We headed into town this morning and caught the bus to the Foundation House (Will Mayo’s former home), where we joined Chris’s friends and classmates in the elegant stone house. Sipping on cider, soda and sparkling water, we discussed our excitement about the upcoming revelation.
We climbed the stairs to the wood-paneled dining room. One after the other the medical students received their blue envelopes. Then right at noon everybody opened their envelopes, and the administrators uncovered a map of the United States with labeled pins in the places that people matched.
Mayo!! We’re staying at Mayo!
(Yes, I did tear up!)
The next half hour was a flurry of congratulation and chit-chat as everyone discussed where they were going. Some people of course were happier than others – we were as happy as we could be and thankful and excited. We have put down roots here and met so many neat people. It will be great to go through the difficulties of residency in a place where we already have a support network.
So to everyone who went through the Match – congratulations!! And good luck!
Some of these are borrowed from my facebook statuses over the past 3.5 years.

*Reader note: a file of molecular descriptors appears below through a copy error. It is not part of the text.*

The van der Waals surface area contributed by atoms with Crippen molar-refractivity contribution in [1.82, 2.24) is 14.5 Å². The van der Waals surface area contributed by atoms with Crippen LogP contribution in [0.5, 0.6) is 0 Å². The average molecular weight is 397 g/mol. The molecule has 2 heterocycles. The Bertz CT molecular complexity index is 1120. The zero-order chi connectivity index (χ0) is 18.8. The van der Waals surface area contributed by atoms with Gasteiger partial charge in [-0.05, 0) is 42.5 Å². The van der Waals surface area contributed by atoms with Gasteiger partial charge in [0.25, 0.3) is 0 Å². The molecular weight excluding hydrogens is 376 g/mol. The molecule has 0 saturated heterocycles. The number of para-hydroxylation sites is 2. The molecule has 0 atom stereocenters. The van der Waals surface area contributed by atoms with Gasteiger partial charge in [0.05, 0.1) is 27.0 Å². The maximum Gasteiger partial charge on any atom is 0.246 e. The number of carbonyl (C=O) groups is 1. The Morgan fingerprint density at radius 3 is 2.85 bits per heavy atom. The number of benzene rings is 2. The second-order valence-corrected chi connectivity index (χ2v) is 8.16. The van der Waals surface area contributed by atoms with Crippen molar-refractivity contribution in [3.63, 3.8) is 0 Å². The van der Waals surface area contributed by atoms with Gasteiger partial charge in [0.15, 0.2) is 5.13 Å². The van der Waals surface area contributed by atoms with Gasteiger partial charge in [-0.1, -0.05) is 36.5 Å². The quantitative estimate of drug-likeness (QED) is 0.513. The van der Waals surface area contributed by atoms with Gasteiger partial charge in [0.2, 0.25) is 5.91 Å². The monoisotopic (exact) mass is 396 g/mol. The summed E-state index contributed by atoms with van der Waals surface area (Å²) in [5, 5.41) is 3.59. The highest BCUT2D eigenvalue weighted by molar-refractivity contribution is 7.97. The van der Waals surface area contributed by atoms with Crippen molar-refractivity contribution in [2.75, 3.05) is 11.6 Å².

1) Husband is in Anatomy: You are vacuuming the floor and have to move a real human skull out of the way!
2) Husband is in Peds: He comes home humming the theme from Blues Clues. Also, he sings the words from The Amazing Swedish Diet but changes the words to refer to the seizure-reducing and butter-heavy Ketogenic Diet
3) Dinner table conversations with any other med student, or medical person for that matter, quickly disintegrate into discussions about obscure diseases that you have probably never heard of and don’t want to hear about
4) You learn all kinds of great terminology, e.g. medical students get “pimped” (or asked tricky questions) on “rounds” which are when the team visits the patients. Those who work really hard are “gunners” or overachievers. Then there are the Steps (the two tests students have to take), First Aid (books most often used to study for the tests), the Match (see previous post about rank listing), etc etc.
5) You tell your spouse, “I have X symptom” and s/he quickly works up a differential including several diagnoses that could kill, cripple, or maim you. (If in third or fourth year, will add a disclaimer that your symptoms probably reflect Y unconcerning ailment).
I am so thankful to be married to this particular med student, however, and I can cheerfully overlook all the minor inconveniences. I hear residency will be considerably more difficult… Kudos to you, medical spouses everywhere!
It’s that time of year for 4th year medical students: rank list submission time. You see, medical students don’t get to pick their residency so much as they get to enter a raffle. They know they are probably going to get a residency, and residencies know that they will get students. Students rank the programs they interview at, programs rank their interviewees, and a computer makes the connections – known as the Match – in March. The results are announced this year on March 15.